Although the agreement provided that the procedures
would be “similar to court procedure where possible” and that
“witnesses would be sworn . . . and would be subject to cross-examination and re-examination”, I cannot conclude that the
process that was followed contravened the agreement and the
Arbitration Act for the following reasons: the arbitrator determined the process, in consultation with the parties’ counsel, as
provided for in the agreement; the parties agreed to the procedure; the appellant refused to alter the procedure when it was
suggested by the arbitrator and when the respondent provided
a severable offer; and the agreement does not clearly mandate
the utilization of a court-like hearing, but instead uses the language of “similar to court procedure where possible”.
 If one were to accept the appellant’s interpretation that
the mediation/arbitration agreement required sworn testimony
and cross-examination, the parties’ agreement to proceed by way
of final offer selection constitutes, at most, an amendment to
their agreement. If it is an amendment to a family arbitration
agreement, it did not comply with the technical requirements in
that it was neither signed by the parties nor witnessed (Family
Law Act, ss. 55(1) and 59.1(1)).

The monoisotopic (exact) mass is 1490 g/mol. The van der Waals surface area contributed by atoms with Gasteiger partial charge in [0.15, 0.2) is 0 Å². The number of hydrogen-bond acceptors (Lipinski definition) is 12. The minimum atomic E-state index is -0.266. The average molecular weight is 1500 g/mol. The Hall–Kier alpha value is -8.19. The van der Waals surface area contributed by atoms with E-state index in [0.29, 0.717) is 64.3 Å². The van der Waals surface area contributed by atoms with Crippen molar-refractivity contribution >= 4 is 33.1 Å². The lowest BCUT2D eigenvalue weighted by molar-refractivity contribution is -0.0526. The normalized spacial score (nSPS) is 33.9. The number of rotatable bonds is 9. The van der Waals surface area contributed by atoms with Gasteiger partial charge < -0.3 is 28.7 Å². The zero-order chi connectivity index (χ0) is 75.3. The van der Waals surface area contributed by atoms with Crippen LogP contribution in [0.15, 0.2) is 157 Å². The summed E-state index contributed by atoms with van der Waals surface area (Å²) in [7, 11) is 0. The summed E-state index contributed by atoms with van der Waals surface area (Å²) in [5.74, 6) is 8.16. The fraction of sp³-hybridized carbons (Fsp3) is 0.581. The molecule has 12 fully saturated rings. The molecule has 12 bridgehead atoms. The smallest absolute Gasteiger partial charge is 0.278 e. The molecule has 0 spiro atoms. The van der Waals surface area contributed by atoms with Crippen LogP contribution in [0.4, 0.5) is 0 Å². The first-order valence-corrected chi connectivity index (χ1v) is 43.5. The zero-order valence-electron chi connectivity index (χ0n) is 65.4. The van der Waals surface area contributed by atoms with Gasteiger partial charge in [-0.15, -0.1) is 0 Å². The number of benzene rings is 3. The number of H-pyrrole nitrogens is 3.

It would, in my opinion, be patently unfair to the
respondent to allow the appeal solely on the basis of this technicality. There is no suggestion of unequal bargaining power or
duress, nor is there any suggestion that the appellant did not
understand what he was agreeing to. The appellant had legal
counsel. The appellant reiterated his support for the process on
several occasions. It was the appellant, not the respondent, who
took the position that the process could not be altered.
 I agree with the appellant that the parties cannot confer
legitimacy on a process that is contrary to the law by way of
agreement. However, for the reasons I have expressed elsewhere
in this decision, the parties did not agree to a process that was
contrary to the law when they agreed to the process that was
followed in this case.
The adequacy of the reasons
 The appellant contends that the arbitrator’s reasons
were inadequate. He describes the arbitrator’s reasons as merely
 Section 38 of the Arbitration Act provides that an arbitration award shall state the reasons on which the award is
based. The parties agreed, through their counsel, that the arbitrator would provide brief reasons.